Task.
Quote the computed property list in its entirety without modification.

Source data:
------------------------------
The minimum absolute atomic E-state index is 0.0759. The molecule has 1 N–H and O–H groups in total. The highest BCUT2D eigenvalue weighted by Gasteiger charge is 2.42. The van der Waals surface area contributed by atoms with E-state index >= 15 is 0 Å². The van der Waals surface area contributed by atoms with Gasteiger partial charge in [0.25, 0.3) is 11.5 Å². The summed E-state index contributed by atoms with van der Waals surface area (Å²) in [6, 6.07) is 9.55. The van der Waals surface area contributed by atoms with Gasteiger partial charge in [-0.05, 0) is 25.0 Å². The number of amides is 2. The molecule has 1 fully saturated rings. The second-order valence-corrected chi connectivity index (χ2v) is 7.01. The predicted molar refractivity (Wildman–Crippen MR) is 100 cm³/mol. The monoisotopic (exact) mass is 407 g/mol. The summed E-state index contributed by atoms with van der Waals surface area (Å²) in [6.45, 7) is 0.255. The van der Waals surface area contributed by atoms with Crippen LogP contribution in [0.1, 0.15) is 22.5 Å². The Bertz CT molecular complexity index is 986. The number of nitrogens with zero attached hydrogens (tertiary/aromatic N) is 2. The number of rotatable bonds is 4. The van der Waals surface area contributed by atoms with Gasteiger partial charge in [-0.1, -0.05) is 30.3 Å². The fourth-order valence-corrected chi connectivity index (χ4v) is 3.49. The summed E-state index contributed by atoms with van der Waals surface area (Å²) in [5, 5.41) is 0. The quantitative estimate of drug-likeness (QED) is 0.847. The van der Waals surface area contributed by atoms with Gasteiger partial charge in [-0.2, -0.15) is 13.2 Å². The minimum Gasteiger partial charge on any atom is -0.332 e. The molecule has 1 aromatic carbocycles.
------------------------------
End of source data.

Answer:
The minimum absolute atomic E-state index is 0.0759. The molecule has 1 N–H and O–H groups in total. The highest BCUT2D eigenvalue weighted by Gasteiger charge is 2.42. The van der Waals surface area contributed by atoms with E-state index >= 15 is 0 Å². The van der Waals surface area contributed by atoms with Gasteiger partial charge in [0.25, 0.3) is 11.5 Å². The summed E-state index contributed by atoms with van der Waals surface area (Å²) in [6, 6.07) is 9.55. The van der Waals surface area contributed by atoms with Gasteiger partial charge in [-0.05, 0) is 25.0 Å². The number of amides is 2. The molecule has 1 fully saturated rings. The second-order valence-corrected chi connectivity index (χ2v) is 7.01. The predicted molar refractivity (Wildman–Crippen MR) is 100 cm³/mol. The monoisotopic (exact) mass is 407 g/mol. The summed E-state index contributed by atoms with van der Waals surface area (Å²) in [6.45, 7) is 0.255. The van der Waals surface area contributed by atoms with Crippen LogP contribution in [0.1, 0.15) is 22.5 Å². The Bertz CT molecular complexity index is 986. The number of nitrogens with zero attached hydrogens (tertiary/aromatic N) is 2. The number of rotatable bonds is 4. The van der Waals surface area contributed by atoms with Gasteiger partial charge in [-0.1, -0.05) is 30.3 Å². The fourth-order valence-corrected chi connectivity index (χ4v) is 3.49. The summed E-state index contributed by atoms with van der Waals surface area (Å²) in [5, 5.41) is 0. The quantitative estimate of drug-likeness (QED) is 0.847. The van der Waals surface area contributed by atoms with Gasteiger partial charge in [-0.2, -0.15) is 13.2 Å². The minimum Gasteiger partial charge on any atom is -0.332 e. The molecule has 1 aromatic carbocycles.